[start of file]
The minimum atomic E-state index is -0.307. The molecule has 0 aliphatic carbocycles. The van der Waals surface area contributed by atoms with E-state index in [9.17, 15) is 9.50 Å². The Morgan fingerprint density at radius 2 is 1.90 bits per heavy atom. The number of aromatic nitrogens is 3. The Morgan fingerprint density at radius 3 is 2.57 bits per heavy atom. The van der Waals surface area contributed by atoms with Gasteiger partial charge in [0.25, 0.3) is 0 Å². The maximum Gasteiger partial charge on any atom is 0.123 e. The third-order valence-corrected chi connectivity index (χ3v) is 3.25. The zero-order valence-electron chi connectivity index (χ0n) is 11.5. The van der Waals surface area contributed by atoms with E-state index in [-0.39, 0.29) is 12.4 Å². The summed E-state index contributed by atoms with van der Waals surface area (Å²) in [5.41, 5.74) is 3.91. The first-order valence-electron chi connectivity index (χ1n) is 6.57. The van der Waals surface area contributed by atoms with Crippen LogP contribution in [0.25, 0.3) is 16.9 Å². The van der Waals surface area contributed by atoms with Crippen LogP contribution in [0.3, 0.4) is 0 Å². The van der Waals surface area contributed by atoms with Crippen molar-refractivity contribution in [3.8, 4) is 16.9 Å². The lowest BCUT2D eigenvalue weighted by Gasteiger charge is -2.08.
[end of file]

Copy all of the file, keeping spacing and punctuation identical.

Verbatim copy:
The minimum atomic E-state index is -0.307. The molecule has 0 aliphatic carbocycles. The van der Waals surface area contributed by atoms with E-state index in [9.17, 15) is 9.50 Å². The Morgan fingerprint density at radius 2 is 1.90 bits per heavy atom. The number of aromatic nitrogens is 3. The Morgan fingerprint density at radius 3 is 2.57 bits per heavy atom. The van der Waals surface area contributed by atoms with Gasteiger partial charge in [0.25, 0.3) is 0 Å². The maximum Gasteiger partial charge on any atom is 0.123 e. The third-order valence-corrected chi connectivity index (χ3v) is 3.25. The zero-order valence-electron chi connectivity index (χ0n) is 11.5. The van der Waals surface area contributed by atoms with E-state index in [-0.39, 0.29) is 12.4 Å². The summed E-state index contributed by atoms with van der Waals surface area (Å²) in [5.41, 5.74) is 3.91. The first-order valence-electron chi connectivity index (χ1n) is 6.57. The van der Waals surface area contributed by atoms with Crippen LogP contribution in [0.25, 0.3) is 16.9 Å². The van der Waals surface area contributed by atoms with Crippen LogP contribution in [0.3, 0.4) is 0 Å². The van der Waals surface area contributed by atoms with Crippen molar-refractivity contribution in [3.8, 4) is 16.9 Å². The lowest BCUT2D eigenvalue weighted by Gasteiger charge is -2.08.